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Chair of Medical biology, Microbiology, Virology,
and Immunology
Doctrine about antibiotics.
Antimicrobial Chemotherapy.
Clinical use of antibiotics
Lecturer As. Prof. O.V. Pokryshko
Lecture schedule
1. History of antibiotics discovery.
2. Classification of antibiotics.
3. Examination of bacterial susceptibility to
antibiotics.
Complication of antibioticotherapy.
- Diarrheal diseases - 4 billions cases,
- Malaria - 500 mln,
- acute infection of respiratory tract - 395 mln,
- sexual transmitted diseases - 330 mln,
- measles - 42 mln,
- whooping cough - 40 mln
- tuberculosis – 1,9 bln of infected persons,
9 mln of new cases of diseases
- AIDS – 50 mln cases, 6 mln people died
- SARS, hemorrhagic fever
Tremendous quantities of antibiotics are
produced and released into the
environment.
90 – 180 million kg/year of antibiotics are
used (enough for 25 BILLION full
treatment courses ~ 4 per human/yr!)
About 10 X more antibiotics are used in
agriculture than to treat people. (Levy
1997 estimated 30 X more in animals than
in people).
Modern chemotherapy has been dated to the
work of Paul Ehrlich in Germany, who
sought systematically to discover effective
agents to treat trypanosomiasis and syphilis.
He discovered p-rosaniline, which has
antitrypanosomal effects, and arsphenamine,
which is effective against syphilis. Ehrlich
postulated that it would be possible to find
chemicals that were selectively toxic for
parasites but not toxic to humans.
This idea has
been called the
"magic bullet"
concept
Paul
Ehrlich
“Magic bullet" concept
Sulfonamides
• Analogues of para-aminobenzoic
acid
• Broad spectrum
• Competitive inhibitors of
dihydropteroate synthase –
needed for folic acid synthesis
• Cidal in urine
• Mechanisms of resistance
Gerhard Domagk gets a
Nobel for Medicine, 1939.
– Altered affinity of enzyme for drug
– Decreased permeability or active
efflux
– New pathway of folic acid synthesis
It had little success until the 1930s,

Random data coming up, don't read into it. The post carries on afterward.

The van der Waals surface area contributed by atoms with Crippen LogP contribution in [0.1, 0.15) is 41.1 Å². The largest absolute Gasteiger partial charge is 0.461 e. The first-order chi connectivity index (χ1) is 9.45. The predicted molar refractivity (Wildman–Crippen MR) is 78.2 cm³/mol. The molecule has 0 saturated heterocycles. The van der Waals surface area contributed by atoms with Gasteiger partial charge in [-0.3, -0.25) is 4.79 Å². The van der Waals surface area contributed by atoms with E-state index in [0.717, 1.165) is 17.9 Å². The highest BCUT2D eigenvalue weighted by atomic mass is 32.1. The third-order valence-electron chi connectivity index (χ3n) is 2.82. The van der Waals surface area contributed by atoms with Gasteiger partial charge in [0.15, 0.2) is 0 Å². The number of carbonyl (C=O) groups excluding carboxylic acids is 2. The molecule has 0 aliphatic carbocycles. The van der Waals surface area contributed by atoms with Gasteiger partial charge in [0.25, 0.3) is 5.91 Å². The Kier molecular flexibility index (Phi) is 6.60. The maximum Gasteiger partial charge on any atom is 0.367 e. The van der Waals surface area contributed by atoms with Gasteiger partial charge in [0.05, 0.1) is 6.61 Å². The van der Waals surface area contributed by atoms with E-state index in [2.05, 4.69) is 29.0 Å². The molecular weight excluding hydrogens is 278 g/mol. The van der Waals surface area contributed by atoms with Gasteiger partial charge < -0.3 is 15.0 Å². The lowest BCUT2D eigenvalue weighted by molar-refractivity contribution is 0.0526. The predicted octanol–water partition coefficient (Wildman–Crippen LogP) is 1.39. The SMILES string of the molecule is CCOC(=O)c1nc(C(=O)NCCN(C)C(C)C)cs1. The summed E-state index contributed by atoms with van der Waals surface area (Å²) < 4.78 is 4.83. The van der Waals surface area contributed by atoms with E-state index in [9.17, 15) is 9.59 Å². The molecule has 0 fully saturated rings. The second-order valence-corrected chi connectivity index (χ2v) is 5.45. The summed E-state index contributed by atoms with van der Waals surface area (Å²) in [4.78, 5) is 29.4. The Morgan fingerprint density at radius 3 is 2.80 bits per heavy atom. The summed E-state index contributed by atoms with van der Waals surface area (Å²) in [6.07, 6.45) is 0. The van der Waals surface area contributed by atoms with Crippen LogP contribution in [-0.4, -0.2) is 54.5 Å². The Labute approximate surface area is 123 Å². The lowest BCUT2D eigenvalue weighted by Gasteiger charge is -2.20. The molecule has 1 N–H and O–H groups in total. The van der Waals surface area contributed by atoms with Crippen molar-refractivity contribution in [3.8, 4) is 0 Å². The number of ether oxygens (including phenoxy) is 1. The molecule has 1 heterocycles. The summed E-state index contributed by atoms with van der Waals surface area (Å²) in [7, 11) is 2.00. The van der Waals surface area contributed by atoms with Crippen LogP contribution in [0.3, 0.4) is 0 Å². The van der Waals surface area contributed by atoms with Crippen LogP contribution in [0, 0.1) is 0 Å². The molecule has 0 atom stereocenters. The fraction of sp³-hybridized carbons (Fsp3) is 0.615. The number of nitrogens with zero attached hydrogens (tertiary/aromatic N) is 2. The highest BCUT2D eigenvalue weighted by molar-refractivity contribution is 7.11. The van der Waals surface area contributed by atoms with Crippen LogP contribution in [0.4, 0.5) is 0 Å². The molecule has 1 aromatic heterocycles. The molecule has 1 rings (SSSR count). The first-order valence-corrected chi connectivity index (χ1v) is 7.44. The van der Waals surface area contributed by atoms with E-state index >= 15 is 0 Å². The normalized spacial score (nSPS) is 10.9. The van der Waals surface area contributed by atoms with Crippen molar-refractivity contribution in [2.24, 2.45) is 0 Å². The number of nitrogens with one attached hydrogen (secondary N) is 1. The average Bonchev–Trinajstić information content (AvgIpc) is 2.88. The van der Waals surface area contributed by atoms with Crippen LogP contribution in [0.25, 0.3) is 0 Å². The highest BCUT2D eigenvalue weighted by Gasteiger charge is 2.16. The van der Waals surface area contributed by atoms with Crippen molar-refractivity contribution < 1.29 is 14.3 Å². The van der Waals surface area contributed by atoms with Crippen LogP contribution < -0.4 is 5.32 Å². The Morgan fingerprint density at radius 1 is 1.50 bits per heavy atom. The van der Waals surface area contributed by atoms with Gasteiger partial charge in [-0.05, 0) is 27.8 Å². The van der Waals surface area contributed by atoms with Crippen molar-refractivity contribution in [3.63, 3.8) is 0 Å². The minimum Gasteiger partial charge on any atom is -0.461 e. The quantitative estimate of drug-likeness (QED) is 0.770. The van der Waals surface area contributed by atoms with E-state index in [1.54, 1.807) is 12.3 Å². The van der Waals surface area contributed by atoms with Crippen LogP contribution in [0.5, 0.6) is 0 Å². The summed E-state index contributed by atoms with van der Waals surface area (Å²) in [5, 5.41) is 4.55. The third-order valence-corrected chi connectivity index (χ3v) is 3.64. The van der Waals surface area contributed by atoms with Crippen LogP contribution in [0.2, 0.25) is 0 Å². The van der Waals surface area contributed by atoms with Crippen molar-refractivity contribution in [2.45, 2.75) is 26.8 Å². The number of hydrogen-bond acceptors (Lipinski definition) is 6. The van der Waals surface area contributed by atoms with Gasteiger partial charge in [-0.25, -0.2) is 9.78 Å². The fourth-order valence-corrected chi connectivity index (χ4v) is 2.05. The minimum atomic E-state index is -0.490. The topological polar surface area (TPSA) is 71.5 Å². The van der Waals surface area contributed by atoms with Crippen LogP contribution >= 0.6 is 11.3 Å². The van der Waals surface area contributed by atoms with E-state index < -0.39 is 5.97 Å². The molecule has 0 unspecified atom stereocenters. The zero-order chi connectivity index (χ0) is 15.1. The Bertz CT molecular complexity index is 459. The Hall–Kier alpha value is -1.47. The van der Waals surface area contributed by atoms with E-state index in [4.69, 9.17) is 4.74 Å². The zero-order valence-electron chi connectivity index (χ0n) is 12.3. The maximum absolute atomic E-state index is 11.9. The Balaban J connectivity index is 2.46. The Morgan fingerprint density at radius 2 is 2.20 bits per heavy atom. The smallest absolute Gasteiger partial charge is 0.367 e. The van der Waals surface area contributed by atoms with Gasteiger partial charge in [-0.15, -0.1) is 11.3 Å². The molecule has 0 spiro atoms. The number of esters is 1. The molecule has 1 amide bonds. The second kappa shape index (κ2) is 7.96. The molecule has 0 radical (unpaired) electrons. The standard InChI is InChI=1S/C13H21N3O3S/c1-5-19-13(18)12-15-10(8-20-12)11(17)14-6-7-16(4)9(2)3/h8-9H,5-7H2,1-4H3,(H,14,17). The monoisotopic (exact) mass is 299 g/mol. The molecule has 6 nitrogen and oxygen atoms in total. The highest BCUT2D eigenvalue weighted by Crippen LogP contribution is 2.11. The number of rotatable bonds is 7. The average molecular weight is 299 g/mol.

when Gerhard Domagk discovered the
protective effects of prontosil, the
forerunner of sulfonamide.
Sir A. Fleming and Penicillin
Ironically, penicillin G was discovered fortuitously in 1929 by Fleming,
who did not initially appreciate the magnitude of his discovery.
Sir A. Fleming
In 1939 Florey and colleagues at Oxford University again
isolated penicillin
G. Florey
E. Chainy
S. Waksman
In 1944 S. Waksman
isolated streptomycin
and subsequently
found agents such as
chloramphenicol,
tetracyclines, and
erythromycin in soil
samples.
What are Antibiotics?
• Antibiotics means: anti – against, bios – life =
• “against life”
The term “antibiotics” was proposed in 1942 by S.
Waksman
• Antibiotics are molecules that stop microbes, both
bacteria, viruses, protpzoa, and fungi, from growing
or kill them outright.
• Antibiotics can be either natural products or manmade synthetic chemicals.
Microbial antagonism is the basis of modern use
of antibiotics
L. Pasteur
Peculiarities of antibiotics
- high level of biological activity
- high election specificity
Activity of antibiotics is evaluated in International Unit or
Вµg/ml
Spectrum – range of
activity of a drug
Narrow-spectrum –
effective on a small
range of microbes
target a
specific cell
component
that is found
only in certain
microbes
Broad-spectrum –
greatest range of
activity
target cell
components
common to
most
pathogens
Antimicrobial agents may be either:
Bacteriostatic
Bactericidal
Bacteriostatic antibiotics inhibit
growth and reproduction of
bacteria without killing them.
Bacteriostatic agents must work
with the immune system to remove
the microorganisms from the body.
Bacteriostatic antibiotics hamper
the growth of bacteria by
interfering with bacterial:
Protein production
DNA replication
Cellular metabolism
A bacteriocide is a substance that
kills the bacteria of choice and,
preferably, nothing else.
Microbe death is usually achieved
by disruption of the bacterial cell
membrane leading to lysis.
E.g.:
Penicillins, Cephalosporins
Bactericidal agents are more effective, but bacteriostatic agents